Last weekend’s Sunday Sun papers had a two-page article saying that heat, drought, and a longer fire season are going to be the new normal for Canada. Maybe for now, but I have research data going back into the early 1800s, and found out that the biggest fire in US history was actually in 1910.
Here’s a quote: “Believed to be the largest fire in U.S. history, the Great Fire of 1910 burned over two days from August 21 to August 22, 1910, in the states of Washington, Idaho and Montana. An estimated three million acres of land were burned by the blaze and 87 people were killed.” That’s one fire and just two days to burn 12,000 km² and kill 87 people. We’re a long way from that!
A number of years ago I read excerpts from the journal of one of the men who was with the Lewis and Clark expedition in the early 1800s. He described traveling for weeks on end through smoke and ash from forest and grass fires; most set off by lightning, but others set deliberately by the natives to rejuvenate the land. Remember this was in 1806, a cooler period before the Little Ice Age ended around 1850.
This is supposed to be one of the biggest fire seasons in Canada in 40 years. But remember the context from last week? 1980 was the end of a 30 year cold period during which scientists were writing about the new Ice Age to come. It’s warmer, so more fires, but most temperature records were still set nearly 100 years ago.
And an Ice Age may be still coming. I subscribe to an online discussion site called Quora, and the postings are almost unrelentingly from the climate alarmism crowd, so I was astonished and pleased to read this article this morning. There actually are many dissenting voices, not on the reality of climate change itself, but whether we are experiencing Abnormal, Catastrophic, Anthropogenic, (human caused) Climate Change. How about ACACC for an acronym? Or maybe more appropriately, CACA? The words don’t work but the sentiment does.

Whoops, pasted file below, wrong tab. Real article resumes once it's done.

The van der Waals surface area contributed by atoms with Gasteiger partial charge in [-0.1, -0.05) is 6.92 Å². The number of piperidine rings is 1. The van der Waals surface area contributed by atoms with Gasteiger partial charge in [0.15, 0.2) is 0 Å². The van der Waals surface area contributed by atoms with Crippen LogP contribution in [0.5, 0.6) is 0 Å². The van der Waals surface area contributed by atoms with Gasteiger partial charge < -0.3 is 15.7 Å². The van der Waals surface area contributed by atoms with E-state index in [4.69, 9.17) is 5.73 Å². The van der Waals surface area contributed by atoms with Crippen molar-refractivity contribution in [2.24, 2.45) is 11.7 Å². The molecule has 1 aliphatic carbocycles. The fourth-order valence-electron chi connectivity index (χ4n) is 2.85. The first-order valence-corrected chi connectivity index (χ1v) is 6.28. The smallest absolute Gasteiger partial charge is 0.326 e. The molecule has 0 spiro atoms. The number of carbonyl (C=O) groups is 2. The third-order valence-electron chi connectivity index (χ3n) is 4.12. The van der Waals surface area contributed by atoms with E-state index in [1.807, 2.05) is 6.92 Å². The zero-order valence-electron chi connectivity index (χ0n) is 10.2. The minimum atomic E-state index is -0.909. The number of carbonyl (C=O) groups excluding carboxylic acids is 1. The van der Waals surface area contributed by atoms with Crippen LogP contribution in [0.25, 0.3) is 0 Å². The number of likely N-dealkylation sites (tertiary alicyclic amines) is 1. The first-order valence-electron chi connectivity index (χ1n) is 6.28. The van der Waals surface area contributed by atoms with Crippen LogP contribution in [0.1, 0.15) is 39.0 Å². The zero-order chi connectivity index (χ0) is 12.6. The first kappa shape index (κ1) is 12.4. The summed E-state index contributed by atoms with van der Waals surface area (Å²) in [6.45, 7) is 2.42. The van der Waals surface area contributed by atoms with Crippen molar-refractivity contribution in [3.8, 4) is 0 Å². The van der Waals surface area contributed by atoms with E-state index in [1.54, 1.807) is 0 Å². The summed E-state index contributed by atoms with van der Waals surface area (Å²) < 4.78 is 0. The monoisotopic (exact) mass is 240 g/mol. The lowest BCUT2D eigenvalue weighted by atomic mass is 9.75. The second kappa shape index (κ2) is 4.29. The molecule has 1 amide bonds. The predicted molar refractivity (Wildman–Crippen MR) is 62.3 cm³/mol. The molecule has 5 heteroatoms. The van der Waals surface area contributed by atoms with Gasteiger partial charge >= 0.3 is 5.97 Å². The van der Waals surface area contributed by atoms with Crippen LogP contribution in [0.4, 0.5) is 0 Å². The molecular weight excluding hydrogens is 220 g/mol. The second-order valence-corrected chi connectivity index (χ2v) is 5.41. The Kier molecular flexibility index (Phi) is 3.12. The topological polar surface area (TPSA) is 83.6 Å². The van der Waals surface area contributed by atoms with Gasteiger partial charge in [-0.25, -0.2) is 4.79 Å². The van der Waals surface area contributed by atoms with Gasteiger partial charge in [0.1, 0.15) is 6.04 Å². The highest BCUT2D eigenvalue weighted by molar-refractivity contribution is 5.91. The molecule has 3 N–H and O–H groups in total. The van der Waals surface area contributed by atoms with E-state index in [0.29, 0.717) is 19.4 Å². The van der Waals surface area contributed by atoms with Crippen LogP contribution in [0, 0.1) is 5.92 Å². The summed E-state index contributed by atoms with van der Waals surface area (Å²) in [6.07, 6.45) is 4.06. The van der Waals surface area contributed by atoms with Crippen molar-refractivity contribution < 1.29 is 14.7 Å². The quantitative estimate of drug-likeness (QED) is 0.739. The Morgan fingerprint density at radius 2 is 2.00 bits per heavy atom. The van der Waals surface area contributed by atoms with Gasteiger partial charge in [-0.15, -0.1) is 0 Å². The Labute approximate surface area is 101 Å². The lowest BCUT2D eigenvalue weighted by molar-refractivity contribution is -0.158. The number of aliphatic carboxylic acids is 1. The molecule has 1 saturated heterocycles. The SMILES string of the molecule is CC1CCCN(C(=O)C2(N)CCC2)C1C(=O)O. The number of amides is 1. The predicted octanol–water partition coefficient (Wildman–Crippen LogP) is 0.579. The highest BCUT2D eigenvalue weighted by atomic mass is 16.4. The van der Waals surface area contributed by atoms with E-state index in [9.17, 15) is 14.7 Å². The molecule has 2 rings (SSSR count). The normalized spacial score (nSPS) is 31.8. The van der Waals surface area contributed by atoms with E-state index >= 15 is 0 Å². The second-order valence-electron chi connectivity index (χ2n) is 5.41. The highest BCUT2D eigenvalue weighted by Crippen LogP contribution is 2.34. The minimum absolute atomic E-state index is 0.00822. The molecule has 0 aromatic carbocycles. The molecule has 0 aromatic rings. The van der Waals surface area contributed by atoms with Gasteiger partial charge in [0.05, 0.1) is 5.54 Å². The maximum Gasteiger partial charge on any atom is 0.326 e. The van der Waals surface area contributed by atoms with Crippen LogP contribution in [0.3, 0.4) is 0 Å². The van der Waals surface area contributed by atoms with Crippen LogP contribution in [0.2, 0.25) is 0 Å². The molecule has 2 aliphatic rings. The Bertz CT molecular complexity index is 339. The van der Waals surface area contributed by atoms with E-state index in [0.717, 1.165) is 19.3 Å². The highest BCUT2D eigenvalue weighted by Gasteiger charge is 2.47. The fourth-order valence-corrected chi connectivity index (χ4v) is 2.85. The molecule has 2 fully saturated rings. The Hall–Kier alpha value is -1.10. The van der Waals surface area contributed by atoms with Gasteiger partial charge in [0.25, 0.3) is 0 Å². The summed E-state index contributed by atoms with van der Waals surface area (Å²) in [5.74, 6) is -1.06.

Many Russian scientists have been saying for decades that a new Ice Age is a bigger threat to humanity than global warming. That article from an American scientist supports that thesis.
Some of you have seen this on my Facebook page, but the local Bobcat was on our deck this morning, and when we went out to take pictures he casually sauntered to the fence; jumped up on it and sat there for five minutes surveying the street up and down. Apparently seeing no edibles like rabbits, squirrels, cats or small dogs, he jumped down and strolled down the sidewalk. What a beautiful animal!
We live in Douglasdale Estates, a couple of blocks from the Bow River, but with the city all around. Have a great week!